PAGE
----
Internet issues« Previous Entries
In a significant Court of Appeal decision (see Murray v Wishart), hot off the press, the judges have unanimously ruled that a third party publisher (the owner of a Facebook page that contained comments by others) was not liable for other people’s comments simply because he “ought to have known” that they contain defamatory material […]
This is my column for the first edition of the NewLaw magazine.
The Press Council wants to spread its wings. It has decided to fly farther afield, casting its eagle eye over new terrains on the internet, including bloggers. Will the online community welcome the attentions of this defender of speech and guardian of journalistic standards? […]
An interesting warning from the Northern Ireland High Court:
Before I go on … I should say that anyone who uses Facebook does so at his or her peril. There is no guarantee that any comments posted to be viewed by friends will only be seen by those friends. Furthermore it is difficult to see how […]
I am a barrister specialising in media law and a lecturer in media and privacy law at Victoria University of Wellington’s law school. I am also a blogger and occasional journalist. I am the author of a textbook for journalists called “Media Minefield”. I have dealt with, studied, and commented on many cases involving harmful […]
The good news, for the Law Commission: the government thinks the Commission’s report on media regulation - recommending the establishment of a one-stop media complaints body serving print, broadcast and online platforms - is “excellent”.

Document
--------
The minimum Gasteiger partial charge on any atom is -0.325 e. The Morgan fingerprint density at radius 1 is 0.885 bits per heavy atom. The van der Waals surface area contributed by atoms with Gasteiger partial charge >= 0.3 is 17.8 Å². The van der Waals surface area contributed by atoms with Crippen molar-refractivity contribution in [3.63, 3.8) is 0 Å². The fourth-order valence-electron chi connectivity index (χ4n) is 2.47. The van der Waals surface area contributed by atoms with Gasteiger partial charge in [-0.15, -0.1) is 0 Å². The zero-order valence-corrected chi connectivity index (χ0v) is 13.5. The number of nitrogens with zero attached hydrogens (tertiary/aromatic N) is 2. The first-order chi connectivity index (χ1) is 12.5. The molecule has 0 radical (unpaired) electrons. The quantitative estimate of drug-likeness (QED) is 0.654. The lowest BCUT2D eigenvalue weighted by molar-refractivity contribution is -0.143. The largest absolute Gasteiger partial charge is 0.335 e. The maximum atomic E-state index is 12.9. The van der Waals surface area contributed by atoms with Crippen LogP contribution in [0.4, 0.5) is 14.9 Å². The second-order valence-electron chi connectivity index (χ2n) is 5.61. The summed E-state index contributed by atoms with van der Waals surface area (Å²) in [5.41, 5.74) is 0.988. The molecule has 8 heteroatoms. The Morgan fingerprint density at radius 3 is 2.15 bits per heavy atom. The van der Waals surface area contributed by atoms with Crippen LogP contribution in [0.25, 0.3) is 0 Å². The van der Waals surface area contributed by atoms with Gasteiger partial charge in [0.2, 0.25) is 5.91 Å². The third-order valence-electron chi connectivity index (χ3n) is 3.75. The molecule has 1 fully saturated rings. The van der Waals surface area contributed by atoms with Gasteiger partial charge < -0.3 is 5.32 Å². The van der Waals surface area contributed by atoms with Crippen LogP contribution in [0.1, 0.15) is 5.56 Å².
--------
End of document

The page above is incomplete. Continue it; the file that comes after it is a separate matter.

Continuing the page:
The bad news: the government has rejected that recommendation.
I summarised the Commission’s proposal in an earlier post. In short, the idea […]
Justice Minister Judith Collins has (by and large) accepted the Law Commission’s recommendations to better protect victims of cyber-harrassment. (I have explained and defended and critiqued and defended again the Law Commission’s proposals elsewhere).
Note that this is not the same as the Law Commission’s recently confirmed plan to set up a one-stop regulator for the news […]
OMSA - the Online Media Standards Authority - is being launched soon. It already has a website, and a code of standards. Looks like it will be operative on, hmmm, April 1.
This is a self-regulation effort by all our major broadcasters, who are looking to fill a gaping chasm in the media regulatory landscape: the content […]
The NZ Herald’s Chris Barton takes a swipe at the Law Commission’s proposals to create a communications tribunal and a new criminal offence of using a communications device to send grossly offensive material designed to harm someone. I think the way he makes his criticisms is a bit unfair.
He says the Commission’s new offence is […]
The Law Commission’s brainchild is being bullied online. It has recommended the creation of a tribunal to hear claims of digital harrassment, privacy invasion, intimidation, bullying and defamation. Not surprisingly, perhaps, it’s now being attacked by netizens as a terrible threat to free speech. Also not surprisingly, many of these people do not seem to […]
Paul Chambers, the guy who was convicted of sending a menacing communication for a tweet about blowing up an airport after it was closed due to bad weather, has won his appeal. In fact it took two appeals before he got some judges who realised what everyone else knew from the get-go: this was joke. The […]« Previous Entries